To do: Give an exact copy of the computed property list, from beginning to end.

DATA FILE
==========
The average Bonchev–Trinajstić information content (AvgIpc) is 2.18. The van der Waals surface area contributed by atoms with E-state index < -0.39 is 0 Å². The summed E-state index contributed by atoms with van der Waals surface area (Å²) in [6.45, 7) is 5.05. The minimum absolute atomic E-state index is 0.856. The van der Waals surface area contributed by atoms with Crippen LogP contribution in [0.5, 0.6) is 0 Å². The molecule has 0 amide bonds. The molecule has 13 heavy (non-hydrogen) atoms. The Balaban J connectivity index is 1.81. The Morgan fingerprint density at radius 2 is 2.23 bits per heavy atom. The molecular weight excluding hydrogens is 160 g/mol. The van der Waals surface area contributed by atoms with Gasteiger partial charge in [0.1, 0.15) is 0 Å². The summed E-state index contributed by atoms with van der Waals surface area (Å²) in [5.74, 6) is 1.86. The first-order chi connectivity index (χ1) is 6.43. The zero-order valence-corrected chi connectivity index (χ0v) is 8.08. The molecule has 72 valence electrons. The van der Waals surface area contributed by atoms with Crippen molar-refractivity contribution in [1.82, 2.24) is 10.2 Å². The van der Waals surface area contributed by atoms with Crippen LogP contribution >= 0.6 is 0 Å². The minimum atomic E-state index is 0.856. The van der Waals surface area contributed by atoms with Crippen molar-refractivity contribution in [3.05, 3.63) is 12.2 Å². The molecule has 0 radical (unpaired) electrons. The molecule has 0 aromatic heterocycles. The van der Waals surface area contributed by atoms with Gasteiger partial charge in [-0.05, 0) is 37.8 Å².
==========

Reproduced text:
The average Bonchev–Trinajstić information content (AvgIpc) is 2.18. The van der Waals surface area contributed by atoms with E-state index < -0.39 is 0 Å². The summed E-state index contributed by atoms with van der Waals surface area (Å²) in [6.45, 7) is 5.05. The minimum absolute atomic E-state index is 0.856. The van der Waals surface area contributed by atoms with Crippen LogP contribution in [0.5, 0.6) is 0 Å². The molecule has 0 amide bonds. The molecule has 13 heavy (non-hydrogen) atoms. The Balaban J connectivity index is 1.81. The Morgan fingerprint density at radius 2 is 2.23 bits per heavy atom. The molecular weight excluding hydrogens is 160 g/mol. The van der Waals surface area contributed by atoms with Gasteiger partial charge in [0.1, 0.15) is 0 Å². The summed E-state index contributed by atoms with van der Waals surface area (Å²) in [5.74, 6) is 1.86. The first-order chi connectivity index (χ1) is 6.43. The zero-order valence-corrected chi connectivity index (χ0v) is 8.08. The molecule has 72 valence electrons. The van der Waals surface area contributed by atoms with Crippen molar-refractivity contribution in [1.82, 2.24) is 10.2 Å². The van der Waals surface area contributed by atoms with Crippen LogP contribution >= 0.6 is 0 Å². The minimum atomic E-state index is 0.856. The van der Waals surface area contributed by atoms with Crippen molar-refractivity contribution in [3.05, 3.63) is 12.2 Å². The molecule has 0 radical (unpaired) electrons. The molecule has 0 aromatic heterocycles. The van der Waals surface area contributed by atoms with Gasteiger partial charge in [-0.05, 0) is 37.8 Å².